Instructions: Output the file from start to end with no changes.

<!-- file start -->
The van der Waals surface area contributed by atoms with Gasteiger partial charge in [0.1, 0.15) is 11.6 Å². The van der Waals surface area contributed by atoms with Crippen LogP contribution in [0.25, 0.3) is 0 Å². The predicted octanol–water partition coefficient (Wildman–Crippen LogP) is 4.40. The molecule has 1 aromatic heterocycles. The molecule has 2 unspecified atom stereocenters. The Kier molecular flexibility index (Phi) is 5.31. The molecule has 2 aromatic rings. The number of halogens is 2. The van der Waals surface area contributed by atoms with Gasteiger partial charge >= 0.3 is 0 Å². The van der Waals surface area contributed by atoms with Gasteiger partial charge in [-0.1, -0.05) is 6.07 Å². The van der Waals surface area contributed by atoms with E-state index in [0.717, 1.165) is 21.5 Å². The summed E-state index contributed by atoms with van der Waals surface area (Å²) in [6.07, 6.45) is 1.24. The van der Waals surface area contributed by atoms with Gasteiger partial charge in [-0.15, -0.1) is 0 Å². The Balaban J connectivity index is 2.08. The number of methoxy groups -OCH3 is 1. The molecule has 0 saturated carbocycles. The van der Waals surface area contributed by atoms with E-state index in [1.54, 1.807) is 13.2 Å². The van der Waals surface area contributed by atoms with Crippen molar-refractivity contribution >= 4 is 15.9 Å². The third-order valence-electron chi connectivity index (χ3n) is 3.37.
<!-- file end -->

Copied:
The van der Waals surface area contributed by atoms with Gasteiger partial charge in [0.1, 0.15) is 11.6 Å². The van der Waals surface area contributed by atoms with Crippen LogP contribution in [0.25, 0.3) is 0 Å². The predicted octanol–water partition coefficient (Wildman–Crippen LogP) is 4.40. The molecule has 1 aromatic heterocycles. The molecule has 2 unspecified atom stereocenters. The Kier molecular flexibility index (Phi) is 5.31. The molecule has 2 aromatic rings. The number of halogens is 2. The van der Waals surface area contributed by atoms with Gasteiger partial charge >= 0.3 is 0 Å². The van der Waals surface area contributed by atoms with Gasteiger partial charge in [-0.1, -0.05) is 6.07 Å². The van der Waals surface area contributed by atoms with E-state index in [0.717, 1.165) is 21.5 Å². The summed E-state index contributed by atoms with van der Waals surface area (Å²) in [6.07, 6.45) is 1.24. The van der Waals surface area contributed by atoms with Gasteiger partial charge in [-0.15, -0.1) is 0 Å². The Balaban J connectivity index is 2.08. The number of methoxy groups -OCH3 is 1. The molecule has 0 saturated carbocycles. The van der Waals surface area contributed by atoms with E-state index in [1.54, 1.807) is 13.2 Å². The van der Waals surface area contributed by atoms with Crippen molar-refractivity contribution >= 4 is 15.9 Å². The third-order valence-electron chi connectivity index (χ3n) is 3.37.